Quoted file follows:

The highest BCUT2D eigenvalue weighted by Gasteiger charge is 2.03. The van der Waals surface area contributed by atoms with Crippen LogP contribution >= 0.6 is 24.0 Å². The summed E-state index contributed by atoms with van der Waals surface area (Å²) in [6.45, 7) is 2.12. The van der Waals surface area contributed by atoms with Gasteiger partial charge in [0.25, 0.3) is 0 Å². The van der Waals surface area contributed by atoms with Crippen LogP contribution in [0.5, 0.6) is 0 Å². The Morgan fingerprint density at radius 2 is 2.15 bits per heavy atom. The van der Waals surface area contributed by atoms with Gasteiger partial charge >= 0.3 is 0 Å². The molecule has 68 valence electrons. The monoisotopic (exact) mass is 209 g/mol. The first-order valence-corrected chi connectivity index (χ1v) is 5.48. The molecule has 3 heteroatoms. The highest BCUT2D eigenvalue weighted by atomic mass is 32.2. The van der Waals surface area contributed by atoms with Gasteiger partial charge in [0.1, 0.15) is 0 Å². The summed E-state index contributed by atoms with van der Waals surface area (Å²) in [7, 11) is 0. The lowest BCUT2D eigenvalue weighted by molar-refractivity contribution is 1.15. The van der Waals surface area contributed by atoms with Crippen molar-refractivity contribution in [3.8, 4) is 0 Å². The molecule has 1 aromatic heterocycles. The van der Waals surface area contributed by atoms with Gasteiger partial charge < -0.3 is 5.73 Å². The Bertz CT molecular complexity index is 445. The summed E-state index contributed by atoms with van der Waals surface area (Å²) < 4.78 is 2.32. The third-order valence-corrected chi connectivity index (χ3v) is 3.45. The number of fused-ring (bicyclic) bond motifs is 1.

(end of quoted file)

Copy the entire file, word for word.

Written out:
The highest BCUT2D eigenvalue weighted by Gasteiger charge is 2.03. The van der Waals surface area contributed by atoms with Crippen LogP contribution >= 0.6 is 24.0 Å². The summed E-state index contributed by atoms with van der Waals surface area (Å²) in [6.45, 7) is 2.12. The van der Waals surface area contributed by atoms with Gasteiger partial charge in [0.25, 0.3) is 0 Å². The van der Waals surface area contributed by atoms with Crippen LogP contribution in [0.5, 0.6) is 0 Å². The Morgan fingerprint density at radius 2 is 2.15 bits per heavy atom. The van der Waals surface area contributed by atoms with Gasteiger partial charge >= 0.3 is 0 Å². The molecule has 68 valence electrons. The monoisotopic (exact) mass is 209 g/mol. The first-order valence-corrected chi connectivity index (χ1v) is 5.48. The molecule has 3 heteroatoms. The highest BCUT2D eigenvalue weighted by atomic mass is 32.2. The van der Waals surface area contributed by atoms with Gasteiger partial charge in [0.1, 0.15) is 0 Å². The summed E-state index contributed by atoms with van der Waals surface area (Å²) in [7, 11) is 0. The lowest BCUT2D eigenvalue weighted by molar-refractivity contribution is 1.15. The van der Waals surface area contributed by atoms with Crippen molar-refractivity contribution in [3.8, 4) is 0 Å². The molecule has 1 aromatic heterocycles. The van der Waals surface area contributed by atoms with Gasteiger partial charge < -0.3 is 5.73 Å². The Bertz CT molecular complexity index is 445. The summed E-state index contributed by atoms with van der Waals surface area (Å²) < 4.78 is 2.32. The third-order valence-corrected chi connectivity index (χ3v) is 3.45. The number of fused-ring (bicyclic) bond motifs is 1.